What can I say folks except there has been some movement in the case styled Gates v Swartz and none of it looks good for professional plaintiff Shane Gates as there is an attachment for Gate’s arrest for failure to appear. A former client of Gate’s lawyer Daniel Abel tells Slabbed Gates has been staying at the Trout Point Lodge in Nova Scotia though it is impossible to know if he is there now on the run from the law but that would be my first guess. In any event here is the salient document which shows the arrest warrant for Gates:
Folks I’ve been very busy all week in the day job but have monitored the slow motion financial meltdown of the City of Bay St Louis, a problem that has been literally years in the making.
Last year during the election then Mayoral candidate Jeff Harding had the city’s financial problems well identified. His claims were dismissed, buried in the re-election campaign of lies told by the Mayor Les Fillingame which contended the City was financially sound, a meme Hizzoner would keep repeating until late Spring of this year when he revealed the City would default on its Water and Sewer Bonds unless they were refinanced immediately, a move that left the City almost $200,000 further in debt. By that time, per the 2013 single audit report, the City’s Water and Sewer fund accumulated deficit was well over $400,000. The City has been broke for over a year.
Forty years ago this week, Richard Nixon became the first and only president to resign from office. Those of you too young to remember the events surrounding Watergate missed one of the most riveting episodes of American history. Nixon survived a number of bitter political fights, but he had always been able to bounce back. However, it was his own words in secret recordings that he personally authorized in the Oval Office that finally led to his downfall.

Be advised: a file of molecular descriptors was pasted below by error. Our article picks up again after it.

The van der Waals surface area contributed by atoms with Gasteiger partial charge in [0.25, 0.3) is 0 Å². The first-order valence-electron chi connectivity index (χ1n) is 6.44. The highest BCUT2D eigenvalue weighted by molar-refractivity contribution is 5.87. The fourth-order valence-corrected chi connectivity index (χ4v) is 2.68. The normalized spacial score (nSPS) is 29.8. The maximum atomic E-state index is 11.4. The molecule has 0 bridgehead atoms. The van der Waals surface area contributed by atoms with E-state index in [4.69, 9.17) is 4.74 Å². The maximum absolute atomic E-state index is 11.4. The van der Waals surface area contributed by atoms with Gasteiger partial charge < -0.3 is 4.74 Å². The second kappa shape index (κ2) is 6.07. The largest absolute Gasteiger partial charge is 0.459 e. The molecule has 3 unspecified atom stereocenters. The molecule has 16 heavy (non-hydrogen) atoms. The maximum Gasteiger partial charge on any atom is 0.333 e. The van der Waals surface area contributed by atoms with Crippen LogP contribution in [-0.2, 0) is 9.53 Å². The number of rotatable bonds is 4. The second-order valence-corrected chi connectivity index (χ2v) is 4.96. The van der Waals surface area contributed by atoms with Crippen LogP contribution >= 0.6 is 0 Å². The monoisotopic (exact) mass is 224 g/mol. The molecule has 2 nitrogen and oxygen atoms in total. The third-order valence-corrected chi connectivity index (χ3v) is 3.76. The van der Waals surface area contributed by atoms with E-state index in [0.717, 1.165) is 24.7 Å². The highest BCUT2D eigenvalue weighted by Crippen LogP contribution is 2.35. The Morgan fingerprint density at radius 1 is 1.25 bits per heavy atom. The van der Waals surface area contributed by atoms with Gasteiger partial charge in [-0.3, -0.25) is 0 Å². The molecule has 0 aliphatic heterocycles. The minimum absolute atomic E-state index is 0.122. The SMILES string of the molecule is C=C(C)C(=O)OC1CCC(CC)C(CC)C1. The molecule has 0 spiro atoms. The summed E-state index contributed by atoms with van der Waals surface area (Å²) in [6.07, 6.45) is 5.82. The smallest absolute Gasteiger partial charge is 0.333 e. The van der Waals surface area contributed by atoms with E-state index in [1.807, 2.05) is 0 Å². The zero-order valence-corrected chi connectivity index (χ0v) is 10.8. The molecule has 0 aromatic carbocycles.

Throughout his political career, the 37th President made a number of trips to Louisiana. Nixon’s first visit to Louisiana was with his wife Pat in 1941, shortly after they were married. “I remember how we were moved by the wonderful food and the good music, but most of all by the warmth of the hospitality,” he often recalled. He made fast friends with trumpeter Al Hirt and clarinetist Pete Fountain, both of whom he later invited to perform at the White House.
Nixon lost his first bid for President in a close defeat to John F. Kennedy in 1960. Some 10,000 votes could have changed the outcome, and some political observers still feel the election was stolen from Nixon by election shenanigans in Chicago. Two years later, he tried for a political comeback running for governor of California, but was defeated by then Governor Pat Brown, whose son is the state’s governor today. Nixon told reporters he was through with politics, and they “wouldn’t have Nixon to kick around any more.”
But rumors surfaced a few years later that he again might be interested in the Republican nomination. I was class president at Tulane Law School in 1966, and had the chore of arranging speakers. On a whim, I wrote Nixon asking him to address the Tulane student body. To my surprise, he accepted. Over a lite lunch at the Tulane Student Center, he quizzed me about Louisiana politics and asked a number of questions about my background and future plans. I found him engaging, funny, and quite the dominating figure one would expect of a former Vice President. Continue Reading………